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Comments

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Net Neutrality Is 'Marxist,' According To a Koch-Backed Astroturf Group

Imsdal Re:Urgh (531 comments)

The Nordic countries are not socialist at all. In may ways, they are more free market than the US. For instance, you don't need occupational licensing to clip someones nails or decorate their homes. I know it's a nice story if you like socialism to point to Sweden or Norway as a good example. Unforunately, it's quite incorrect.

about 2 months ago
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Net Neutrality Is 'Marxist,' According To a Koch-Backed Astroturf Group

Imsdal Re:What's so American (531 comments)

Where I live there are 2 broadband providers, COMCAST (cable) and VERIZON (fios). Every other place I have lived there was only one option.

This is really all one needs to know. If anyone believes that anything good is going to come out of a situation with local monopolies, well, that person is simply wrong. And if there are no local monopolies, there is every reason to believe that the market is going to sort this out way, way better than some bureaucrat with an agenda.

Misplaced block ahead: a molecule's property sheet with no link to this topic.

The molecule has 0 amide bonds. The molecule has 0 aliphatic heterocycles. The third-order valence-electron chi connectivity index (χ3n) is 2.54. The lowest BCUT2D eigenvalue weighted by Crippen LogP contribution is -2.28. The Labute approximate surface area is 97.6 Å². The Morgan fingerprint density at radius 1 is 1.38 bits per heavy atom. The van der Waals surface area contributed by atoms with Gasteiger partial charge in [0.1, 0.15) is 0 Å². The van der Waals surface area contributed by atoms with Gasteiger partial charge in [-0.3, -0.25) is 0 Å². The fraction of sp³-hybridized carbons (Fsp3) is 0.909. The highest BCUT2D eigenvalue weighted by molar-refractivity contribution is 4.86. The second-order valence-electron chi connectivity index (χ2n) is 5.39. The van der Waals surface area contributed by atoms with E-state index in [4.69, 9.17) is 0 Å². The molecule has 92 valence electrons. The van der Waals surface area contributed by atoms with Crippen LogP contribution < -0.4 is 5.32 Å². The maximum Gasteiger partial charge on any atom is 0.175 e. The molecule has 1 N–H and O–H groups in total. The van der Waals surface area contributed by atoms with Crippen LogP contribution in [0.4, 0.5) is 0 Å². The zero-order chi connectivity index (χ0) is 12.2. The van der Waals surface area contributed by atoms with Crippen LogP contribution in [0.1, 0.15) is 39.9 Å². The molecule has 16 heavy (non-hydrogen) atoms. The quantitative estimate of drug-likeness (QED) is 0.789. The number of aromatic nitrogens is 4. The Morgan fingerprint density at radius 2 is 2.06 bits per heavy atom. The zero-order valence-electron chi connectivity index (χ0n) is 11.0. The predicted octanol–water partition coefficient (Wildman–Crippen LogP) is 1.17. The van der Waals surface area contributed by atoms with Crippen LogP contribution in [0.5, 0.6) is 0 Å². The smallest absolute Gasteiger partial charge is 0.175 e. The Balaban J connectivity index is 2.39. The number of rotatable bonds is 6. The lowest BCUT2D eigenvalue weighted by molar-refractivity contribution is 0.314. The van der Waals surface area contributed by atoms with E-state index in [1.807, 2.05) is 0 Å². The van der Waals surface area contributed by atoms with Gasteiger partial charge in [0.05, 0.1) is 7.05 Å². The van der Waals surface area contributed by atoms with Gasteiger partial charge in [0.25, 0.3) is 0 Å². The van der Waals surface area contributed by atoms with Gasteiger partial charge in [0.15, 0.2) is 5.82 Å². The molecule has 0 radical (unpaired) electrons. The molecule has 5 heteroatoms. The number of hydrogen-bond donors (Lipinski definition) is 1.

Fight the local monopolies. That is the only truly important thing right now.

about 2 months ago
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Munich Reverses Course, May Ditch Linux For Microsoft

Imsdal Re:Surprise? (579 comments)

The top 1 item is VBA in Excel. If you don't have that, you can't get the power users to switch, and if the power users don't switch, you won't be successful. I've said it before and I'll say it again, this time in a mad Ballmer voice: Excel, Excel, Excel. If Linux would have a better spreadsheet option for power users, the entire financial sector would switch in a heartbeat, and the rest of the world would soon follow.

However, it turns out that it's actually hard to build something that is better than Excel. Really, really hard. Don't hold your breath waiting for this.

about 2 months ago
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Munich Reverses Course, May Ditch Linux For Microsoft

Imsdal Re:Surprise? (579 comments)

It's not 1% of the top users, but probably 5%-15%. And if what you offer isn't good enough for the 5%-15% top users, what you offer isn't usable in the entire organization. And if it isn't usable in the entire organization, it isn't usable at all. MS has known this all along. The FOSS movement still hasn't udnerstood it. Sad, really.